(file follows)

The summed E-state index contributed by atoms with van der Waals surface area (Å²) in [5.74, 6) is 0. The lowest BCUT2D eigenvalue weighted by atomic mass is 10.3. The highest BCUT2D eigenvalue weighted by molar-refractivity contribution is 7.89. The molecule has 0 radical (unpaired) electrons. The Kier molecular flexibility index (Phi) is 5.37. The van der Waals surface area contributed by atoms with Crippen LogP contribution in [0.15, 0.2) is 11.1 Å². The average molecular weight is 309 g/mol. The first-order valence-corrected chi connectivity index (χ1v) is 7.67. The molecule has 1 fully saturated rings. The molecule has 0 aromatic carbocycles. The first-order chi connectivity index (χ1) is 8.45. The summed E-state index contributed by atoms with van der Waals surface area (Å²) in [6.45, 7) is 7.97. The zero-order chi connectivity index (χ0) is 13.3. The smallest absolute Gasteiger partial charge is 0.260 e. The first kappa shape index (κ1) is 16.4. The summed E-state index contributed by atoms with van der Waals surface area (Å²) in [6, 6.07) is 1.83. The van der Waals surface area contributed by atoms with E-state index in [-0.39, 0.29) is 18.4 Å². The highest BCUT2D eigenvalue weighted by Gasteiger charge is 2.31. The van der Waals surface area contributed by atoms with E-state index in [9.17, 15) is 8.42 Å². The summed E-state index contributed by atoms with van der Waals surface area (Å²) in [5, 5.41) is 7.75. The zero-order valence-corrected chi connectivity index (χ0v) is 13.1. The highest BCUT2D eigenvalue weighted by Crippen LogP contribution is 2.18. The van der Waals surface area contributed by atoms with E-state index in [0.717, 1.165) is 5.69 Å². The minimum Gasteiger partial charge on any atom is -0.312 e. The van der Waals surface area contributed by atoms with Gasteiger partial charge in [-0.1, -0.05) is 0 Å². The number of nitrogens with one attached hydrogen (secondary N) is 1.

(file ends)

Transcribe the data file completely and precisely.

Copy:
The summed E-state index contributed by atoms with van der Waals surface area (Å²) in [5.74, 6) is 0. The lowest BCUT2D eigenvalue weighted by atomic mass is 10.3. The highest BCUT2D eigenvalue weighted by molar-refractivity contribution is 7.89. The molecule has 0 radical (unpaired) electrons. The Kier molecular flexibility index (Phi) is 5.37. The van der Waals surface area contributed by atoms with Crippen LogP contribution in [0.15, 0.2) is 11.1 Å². The average molecular weight is 309 g/mol. The first-order valence-corrected chi connectivity index (χ1v) is 7.67. The molecule has 1 fully saturated rings. The molecule has 0 aromatic carbocycles. The first-order chi connectivity index (χ1) is 8.45. The summed E-state index contributed by atoms with van der Waals surface area (Å²) in [6.45, 7) is 7.97. The zero-order chi connectivity index (χ0) is 13.3. The smallest absolute Gasteiger partial charge is 0.260 e. The first kappa shape index (κ1) is 16.4. The summed E-state index contributed by atoms with van der Waals surface area (Å²) in [6, 6.07) is 1.83. The van der Waals surface area contributed by atoms with E-state index in [-0.39, 0.29) is 18.4 Å². The highest BCUT2D eigenvalue weighted by Gasteiger charge is 2.31. The van der Waals surface area contributed by atoms with E-state index in [9.17, 15) is 8.42 Å². The summed E-state index contributed by atoms with van der Waals surface area (Å²) in [5, 5.41) is 7.75. The zero-order valence-corrected chi connectivity index (χ0v) is 13.1. The highest BCUT2D eigenvalue weighted by Crippen LogP contribution is 2.18. The van der Waals surface area contributed by atoms with E-state index in [0.717, 1.165) is 5.69 Å². The minimum Gasteiger partial charge on any atom is -0.312 e. The van der Waals surface area contributed by atoms with Gasteiger partial charge in [-0.1, -0.05) is 0 Å². The number of nitrogens with one attached hydrogen (secondary N) is 1.